University of Indiana historian Nick Cullather wrote a book called “The Hungry World” about all this in 2010. Mother Jones’ book reviewer Tom Philpott, in his review of the book, wrote, “As for Borlaug, a future Nobel laureate and putative savior of India’s famine-stalked masses who died in 1999, he learned in Mexico to see modernization as a transition from lower to higher levels of soil nutrients; i.e., energy-intensive, soil-degrading synthetic fertilizers.

“By the end of the Mexico chapter, Cullather has already shattered the Green Revolution myth and exposed it as something like a lunge, and a not very well thought-out one, to replace other societies’ farming systems with our own highly problematic one. The Mexico effort’s one unambiguous success was in creating an attractive development model: Take hybridized (or now, GMO) seeds, douse them with imported fertilizers, add water and pesticides, and get more food.”

The annual meeting of the World Food Prize Foundation was held in Iowa at the end of 2014, and dubbed “The Year of Norman Borlaug.” Speakers included Dr. Marco Ferroni of Syngenta, Dr. Catherine Feuillet of Bayer CropScience, Dr. Robert Fraley and Kerry Preete of Monsanto, Dan Glickman and Tom Vilsack, the former and current U.S. Secretaries of Agriculture respectively, Dr. Claudia Garcia of Elanco, Paul Schickler of DuPont, Tom Leech of Walmart, John May of John Deere, Esin Mete of the International Fertilizer Industry Association, and Dr. Margaret Zeigler, executive director of Global Harvest Initiative.

The speakers focused on what they called, “The Greatest Challenge in Human History:
Can we sustainably feed the 9 billion people who will be on our planet by the year 2050?”

Notice that they used the word sustainable. Anyone who knows conventional agriculture knows that it is not sustainable. Sustainable means that farms can be run efficiently forever by recycling nutrients, rather than importing chemicals that over time poison the farm environment. So what are these agribiz giants doing talking about sustainability?

Well, a quick look at Monsanto’s corporate website (Monsanto.com) reveals in its first sentence that “Monsanto is a sustainable agriculture company,” and invites visitors to click through to a three-minute propaganda film entitled, “Monsanto’s Commitment to Sustainable Agriculture.”

Of course, there are farmers and institutions that either practice or promote true sustainability: organic and Biodynamic farmers, others who may not identify with those terms but farm without using conventional methods, and then there are institutions like the International Organization of Organic Agriculture Movements (IFOAM), the British Soil Society, the Permaculture people, the Organic Consumers Association, the Rodale Institute, and many more that are working tirelessly to advance the cause of real sustainability. Note that none of them appear in the ranks of the agribusiness PR people, lobbyists, and high tech farm groups that run with Monsanto. In fact, if you examine the farming methods that are truly sustainable, you realize that organic agriculture can easily feed the world in perpetuity while improving the soil, protecting the environment, and providing livelihood to millions of folks. But none of this is in the purview of Big Ag because it is not really interested in feeding the world sustainably, it is interested in selling product and reaping profit.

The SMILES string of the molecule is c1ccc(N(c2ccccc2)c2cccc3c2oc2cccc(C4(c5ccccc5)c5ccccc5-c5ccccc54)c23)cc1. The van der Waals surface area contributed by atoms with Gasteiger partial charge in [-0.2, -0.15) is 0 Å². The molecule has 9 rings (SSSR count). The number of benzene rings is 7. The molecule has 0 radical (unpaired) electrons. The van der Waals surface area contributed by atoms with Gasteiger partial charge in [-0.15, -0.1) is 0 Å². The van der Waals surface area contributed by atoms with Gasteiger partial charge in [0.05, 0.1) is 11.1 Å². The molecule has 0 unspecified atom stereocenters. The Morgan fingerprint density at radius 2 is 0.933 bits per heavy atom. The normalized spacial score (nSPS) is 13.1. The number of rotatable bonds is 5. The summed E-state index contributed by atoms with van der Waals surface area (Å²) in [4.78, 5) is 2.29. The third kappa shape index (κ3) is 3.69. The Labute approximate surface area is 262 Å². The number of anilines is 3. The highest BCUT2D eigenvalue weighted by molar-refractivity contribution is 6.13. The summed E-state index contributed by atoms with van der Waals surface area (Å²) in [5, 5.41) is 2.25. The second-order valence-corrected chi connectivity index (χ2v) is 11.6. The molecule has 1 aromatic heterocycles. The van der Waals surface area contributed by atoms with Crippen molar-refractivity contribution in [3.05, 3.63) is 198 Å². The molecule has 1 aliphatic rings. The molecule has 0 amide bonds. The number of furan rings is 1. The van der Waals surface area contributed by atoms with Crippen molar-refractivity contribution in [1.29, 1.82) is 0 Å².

Bottom line: Latham is exactly right. The notion that famine is in our future and only agribusiness can save us is a Big Lie promoted to convince people that corporate agriculture is in the best interests of the human race.



Ninety-five percent of the book is simply a listing of calories, fat, cholesterol, sodium, protein, and total carbohydrates for the panoply of organic foods. The problem chapters come at the beginning of the book, where the author, Barbara Wexler, a graduate of the Yale University College of Medicine, presents the value of genetically modified foods without mention of the many studies that have shown the problems, such as direct ill effects of GMOs on the digestive system, and especially the effect of the herbicide glyphosate (Roundup) used in abundance on GMO crops, which de-activates an enzyme crucial to the production of proteins in both plants and animals. She gives organic foods a general pat on the back for the cleanliness without any mention of the many studies that show their nutritional superiority and health-building consequences. All in all, the book, which purports to be a reference for those wanting to eat organic foods, seems more like an apology for conventional foods than an investigation of the health value of organic food and the benevolent agriculture that produces it.



Simply Organic is selling kits for quick and easy meals when time is short and the body exhausted after a day of work. The kit is called Steam Gourmet and consists of a parchment bag and a packet of seasonings. You buy (organic) skinless, boneless chicken breasts on the way home, sprinkle them with the seasonings on both sides, place them in the parchment bag and fold it to seal, place the bag in the oven and bake according to the instructions on the kit. The bag seals in moisture and flavors, and the breasts emerge perfectly cooked and seasoned. Add organic salad and whole grain bread and the entire meal is ready. Clean-up is simple and everything is organic.



Could genetically modified bacteria escape from a laboratory or fermentation tank and cause disease or ecological destruction? New York Times’ science writer Andrew Pollack asks this all-important question in the January 21, 2015, newspaper.